Complainant Timely Initiated EEO Counselor Contact by Contacting Individual Logically Connected to the EEO Process.  Complainant contacted an EEO Counselor by email on March 29, 2018, and subsequently filed a formal complaint, alleging retaliation when certain duties of his were revoked on March 21, 2018, and a manager threatened to terminate him on March 28, 2018.  The EEO Counselor whom Complainant contacted had been the EEO Counselor for Complainant in a prior EEO matter.  In his March 29th email, Complainant raised a new allegation of reprisal.  On or about April 13th, the EEO Counselor told Complainant that he must initiate separate EEO counseling for this new matter, and Complainant contacted the Agency’s Civil Rights Office on May 21st.  An AJ ultimately dismissed the complaint, noting that Complainant failed to seek separate EEO counseling until May 21st, which was after the 45-day limitation period.  On appeal, the Commission reversed the dismissal, finding that by sending the March 29th e-mail, Complainant had both contacted someone logically connected to the EEO process and exhibited an intent to begin the EEO complaint process.  The Commission further noted that the EEO Counselor’s call on April 13th did not change the fact that Complainant’s initial EEO Counselor contact had already taken place on March 29th.  Moreover, the EEO Counselor erred in telling Complainant to initiate contact again; rather, the EEO Counselor should have opened a new EEO case for Complainant or forwarded his email to another EEO Counselor.  Based on the foregoing, the Commission found that Complainant timely initiated EEO Counselor contact, and thus, the Agency’s final action implementing the AJ’s dismissal was reversed, and the matter was remanded for a hearing.  Marquis K. v. Dep’t of Homeland Sec., EEOC Appeal No. 2020004187 (Nov. 23, 2020).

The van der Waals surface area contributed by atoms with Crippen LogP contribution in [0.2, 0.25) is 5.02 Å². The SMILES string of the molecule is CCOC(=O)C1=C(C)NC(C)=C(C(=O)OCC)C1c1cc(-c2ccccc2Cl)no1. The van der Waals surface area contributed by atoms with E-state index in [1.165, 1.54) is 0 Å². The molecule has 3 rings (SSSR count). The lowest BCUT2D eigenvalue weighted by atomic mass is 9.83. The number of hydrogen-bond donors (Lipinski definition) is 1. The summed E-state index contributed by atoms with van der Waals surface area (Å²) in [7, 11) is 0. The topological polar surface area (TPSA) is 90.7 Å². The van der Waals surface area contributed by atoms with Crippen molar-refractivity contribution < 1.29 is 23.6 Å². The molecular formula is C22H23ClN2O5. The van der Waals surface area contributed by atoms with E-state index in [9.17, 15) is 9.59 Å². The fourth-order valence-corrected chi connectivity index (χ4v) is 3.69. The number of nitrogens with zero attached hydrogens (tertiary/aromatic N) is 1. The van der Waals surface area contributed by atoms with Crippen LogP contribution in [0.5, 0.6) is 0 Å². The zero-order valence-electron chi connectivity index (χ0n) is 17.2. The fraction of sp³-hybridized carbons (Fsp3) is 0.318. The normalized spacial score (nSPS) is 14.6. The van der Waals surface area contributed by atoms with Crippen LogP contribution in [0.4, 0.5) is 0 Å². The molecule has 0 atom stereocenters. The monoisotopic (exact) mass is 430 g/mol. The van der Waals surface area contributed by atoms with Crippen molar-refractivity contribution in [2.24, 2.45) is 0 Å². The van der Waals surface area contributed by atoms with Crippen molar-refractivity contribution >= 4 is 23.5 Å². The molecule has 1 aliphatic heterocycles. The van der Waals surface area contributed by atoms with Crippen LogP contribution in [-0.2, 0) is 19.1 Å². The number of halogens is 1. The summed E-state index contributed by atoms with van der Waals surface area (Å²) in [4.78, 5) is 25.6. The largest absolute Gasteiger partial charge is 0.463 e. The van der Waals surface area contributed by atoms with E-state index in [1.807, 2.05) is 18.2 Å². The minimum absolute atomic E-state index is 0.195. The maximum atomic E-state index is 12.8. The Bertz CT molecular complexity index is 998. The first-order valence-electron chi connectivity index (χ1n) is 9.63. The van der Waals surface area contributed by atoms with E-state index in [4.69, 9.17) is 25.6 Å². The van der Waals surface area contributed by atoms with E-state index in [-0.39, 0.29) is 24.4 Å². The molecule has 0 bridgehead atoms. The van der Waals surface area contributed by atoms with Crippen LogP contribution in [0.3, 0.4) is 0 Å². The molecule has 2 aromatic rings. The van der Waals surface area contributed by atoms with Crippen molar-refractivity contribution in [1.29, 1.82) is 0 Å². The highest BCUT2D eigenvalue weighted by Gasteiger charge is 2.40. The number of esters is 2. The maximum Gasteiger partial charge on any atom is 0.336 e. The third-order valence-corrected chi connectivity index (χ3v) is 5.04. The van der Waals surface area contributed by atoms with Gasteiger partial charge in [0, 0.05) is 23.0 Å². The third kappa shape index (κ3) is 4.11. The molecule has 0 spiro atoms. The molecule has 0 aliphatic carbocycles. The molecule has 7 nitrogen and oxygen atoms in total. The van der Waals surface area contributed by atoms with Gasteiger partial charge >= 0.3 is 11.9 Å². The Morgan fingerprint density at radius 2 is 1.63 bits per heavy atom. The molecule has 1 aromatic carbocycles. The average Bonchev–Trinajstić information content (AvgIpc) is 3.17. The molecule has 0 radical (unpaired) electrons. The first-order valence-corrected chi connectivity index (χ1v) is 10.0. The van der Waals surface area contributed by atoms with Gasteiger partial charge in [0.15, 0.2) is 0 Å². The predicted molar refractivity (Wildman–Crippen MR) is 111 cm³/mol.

Contact with Agency Human Resources Personnel and Management Does Not Constitute EEO Contact.  The Commission affirmed the Agency’s dismissal of Complainant’s complaint for failure to timely contact an EEO Counselor.  It was undisputed that Complainant made EEO contact more than 45 days after the alleged discriminatory incident.  While Complainant asserted that she contacted Human Resources, high-level managers, and Agency legal advisors within the time limitation, Complainant stated that she was seeking reconsideration of the Agency’s decision to terminate her candidacy for a specific position.  The record showed that she did not seek to begin the EEO process during that time, and the Commission has consistently held that utilizing other agency procedures does not toll the time limit for contacting an EEO Counselor.  The Commission also noted that Complainant did not specify if, or how, she was prevented from making EEO contact by the pandemic.  Therefore, the Commission found no justification for extending the 45-day limitation period.  Takako Y. v. Dep’t of State, EEOC Appeal No. 2021000174 (Jan. 22, 2021).